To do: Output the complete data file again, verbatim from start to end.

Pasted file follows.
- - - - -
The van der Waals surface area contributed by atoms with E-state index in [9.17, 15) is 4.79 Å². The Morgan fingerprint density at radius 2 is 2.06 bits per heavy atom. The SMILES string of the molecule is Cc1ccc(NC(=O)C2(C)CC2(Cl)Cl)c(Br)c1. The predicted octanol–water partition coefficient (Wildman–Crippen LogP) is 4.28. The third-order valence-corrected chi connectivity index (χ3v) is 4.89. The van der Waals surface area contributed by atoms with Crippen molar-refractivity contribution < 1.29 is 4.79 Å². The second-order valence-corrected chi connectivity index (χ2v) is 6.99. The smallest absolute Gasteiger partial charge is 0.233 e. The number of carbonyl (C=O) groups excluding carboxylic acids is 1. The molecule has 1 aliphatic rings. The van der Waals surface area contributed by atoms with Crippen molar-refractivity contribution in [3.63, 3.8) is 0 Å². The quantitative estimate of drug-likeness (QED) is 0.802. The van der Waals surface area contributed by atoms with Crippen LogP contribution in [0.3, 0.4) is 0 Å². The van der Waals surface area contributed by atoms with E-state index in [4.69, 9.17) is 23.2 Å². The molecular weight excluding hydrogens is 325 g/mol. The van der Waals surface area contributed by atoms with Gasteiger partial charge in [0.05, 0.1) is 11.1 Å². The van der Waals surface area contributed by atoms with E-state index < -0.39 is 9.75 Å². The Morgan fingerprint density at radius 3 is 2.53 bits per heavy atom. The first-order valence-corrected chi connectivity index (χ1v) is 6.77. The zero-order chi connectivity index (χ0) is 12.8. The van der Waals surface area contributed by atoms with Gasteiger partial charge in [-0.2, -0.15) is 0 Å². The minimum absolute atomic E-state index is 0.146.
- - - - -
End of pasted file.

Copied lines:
The van der Waals surface area contributed by atoms with E-state index in [9.17, 15) is 4.79 Å². The Morgan fingerprint density at radius 2 is 2.06 bits per heavy atom. The SMILES string of the molecule is Cc1ccc(NC(=O)C2(C)CC2(Cl)Cl)c(Br)c1. The predicted octanol–water partition coefficient (Wildman–Crippen LogP) is 4.28. The third-order valence-corrected chi connectivity index (χ3v) is 4.89. The van der Waals surface area contributed by atoms with Crippen molar-refractivity contribution < 1.29 is 4.79 Å². The second-order valence-corrected chi connectivity index (χ2v) is 6.99. The smallest absolute Gasteiger partial charge is 0.233 e. The number of carbonyl (C=O) groups excluding carboxylic acids is 1. The molecule has 1 aliphatic rings. The van der Waals surface area contributed by atoms with Crippen molar-refractivity contribution in [3.63, 3.8) is 0 Å². The quantitative estimate of drug-likeness (QED) is 0.802. The van der Waals surface area contributed by atoms with Crippen LogP contribution in [0.3, 0.4) is 0 Å². The van der Waals surface area contributed by atoms with E-state index in [4.69, 9.17) is 23.2 Å². The molecular weight excluding hydrogens is 325 g/mol. The van der Waals surface area contributed by atoms with Gasteiger partial charge in [0.05, 0.1) is 11.1 Å². The van der Waals surface area contributed by atoms with E-state index < -0.39 is 9.75 Å². The Morgan fingerprint density at radius 3 is 2.53 bits per heavy atom. The first-order valence-corrected chi connectivity index (χ1v) is 6.77. The zero-order chi connectivity index (χ0) is 12.8. The van der Waals surface area contributed by atoms with Gasteiger partial charge in [-0.2, -0.15) is 0 Å². The minimum absolute atomic E-state index is 0.146.